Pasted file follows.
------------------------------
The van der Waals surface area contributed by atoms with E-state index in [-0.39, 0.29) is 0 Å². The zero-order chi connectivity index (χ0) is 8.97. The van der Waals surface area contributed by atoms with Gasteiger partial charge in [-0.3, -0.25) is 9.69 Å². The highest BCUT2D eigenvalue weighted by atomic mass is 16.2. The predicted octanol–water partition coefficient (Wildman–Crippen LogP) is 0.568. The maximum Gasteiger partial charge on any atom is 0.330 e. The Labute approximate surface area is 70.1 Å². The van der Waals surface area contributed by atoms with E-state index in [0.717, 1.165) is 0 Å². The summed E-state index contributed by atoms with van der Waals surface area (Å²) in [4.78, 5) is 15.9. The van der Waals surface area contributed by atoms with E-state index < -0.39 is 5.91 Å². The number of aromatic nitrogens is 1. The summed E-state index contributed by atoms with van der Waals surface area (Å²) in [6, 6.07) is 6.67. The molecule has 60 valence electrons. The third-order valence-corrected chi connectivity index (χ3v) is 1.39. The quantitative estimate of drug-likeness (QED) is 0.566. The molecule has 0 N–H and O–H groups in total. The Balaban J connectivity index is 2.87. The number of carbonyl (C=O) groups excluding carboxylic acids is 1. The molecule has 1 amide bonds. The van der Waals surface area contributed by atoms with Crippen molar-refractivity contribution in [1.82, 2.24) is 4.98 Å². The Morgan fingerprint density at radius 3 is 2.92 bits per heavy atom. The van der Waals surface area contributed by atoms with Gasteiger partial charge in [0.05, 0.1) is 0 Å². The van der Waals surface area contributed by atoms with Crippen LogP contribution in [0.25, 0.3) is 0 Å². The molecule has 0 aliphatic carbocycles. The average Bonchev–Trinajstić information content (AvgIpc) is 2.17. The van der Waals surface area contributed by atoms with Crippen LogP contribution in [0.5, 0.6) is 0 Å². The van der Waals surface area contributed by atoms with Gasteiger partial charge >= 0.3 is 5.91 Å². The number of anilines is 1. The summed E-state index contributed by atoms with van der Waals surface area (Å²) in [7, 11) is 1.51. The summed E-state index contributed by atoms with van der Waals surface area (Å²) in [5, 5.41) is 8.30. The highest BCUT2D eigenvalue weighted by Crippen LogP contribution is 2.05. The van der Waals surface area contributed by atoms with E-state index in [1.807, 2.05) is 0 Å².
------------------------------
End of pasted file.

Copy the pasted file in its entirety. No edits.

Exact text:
The van der Waals surface area contributed by atoms with E-state index in [-0.39, 0.29) is 0 Å². The zero-order chi connectivity index (χ0) is 8.97. The van der Waals surface area contributed by atoms with Gasteiger partial charge in [-0.3, -0.25) is 9.69 Å². The highest BCUT2D eigenvalue weighted by atomic mass is 16.2. The predicted octanol–water partition coefficient (Wildman–Crippen LogP) is 0.568. The maximum Gasteiger partial charge on any atom is 0.330 e. The Labute approximate surface area is 70.1 Å². The van der Waals surface area contributed by atoms with E-state index in [0.717, 1.165) is 0 Å². The summed E-state index contributed by atoms with van der Waals surface area (Å²) in [4.78, 5) is 15.9. The van der Waals surface area contributed by atoms with E-state index < -0.39 is 5.91 Å². The number of aromatic nitrogens is 1. The summed E-state index contributed by atoms with van der Waals surface area (Å²) in [6, 6.07) is 6.67. The molecule has 60 valence electrons. The third-order valence-corrected chi connectivity index (χ3v) is 1.39. The quantitative estimate of drug-likeness (QED) is 0.566. The molecule has 0 N–H and O–H groups in total. The Balaban J connectivity index is 2.87. The number of carbonyl (C=O) groups excluding carboxylic acids is 1. The molecule has 1 amide bonds. The van der Waals surface area contributed by atoms with Crippen molar-refractivity contribution in [1.82, 2.24) is 4.98 Å². The Morgan fingerprint density at radius 3 is 2.92 bits per heavy atom. The van der Waals surface area contributed by atoms with Gasteiger partial charge in [0.05, 0.1) is 0 Å². The van der Waals surface area contributed by atoms with Crippen LogP contribution in [0.25, 0.3) is 0 Å². The molecule has 0 aliphatic carbocycles. The average Bonchev–Trinajstić information content (AvgIpc) is 2.17. The van der Waals surface area contributed by atoms with Crippen LogP contribution in [0.5, 0.6) is 0 Å². The van der Waals surface area contributed by atoms with Gasteiger partial charge >= 0.3 is 5.91 Å². The number of anilines is 1. The summed E-state index contributed by atoms with van der Waals surface area (Å²) in [7, 11) is 1.51. The summed E-state index contributed by atoms with van der Waals surface area (Å²) in [5, 5.41) is 8.30. The highest BCUT2D eigenvalue weighted by Crippen LogP contribution is 2.05. The van der Waals surface area contributed by atoms with E-state index in [1.807, 2.05) is 0 Å².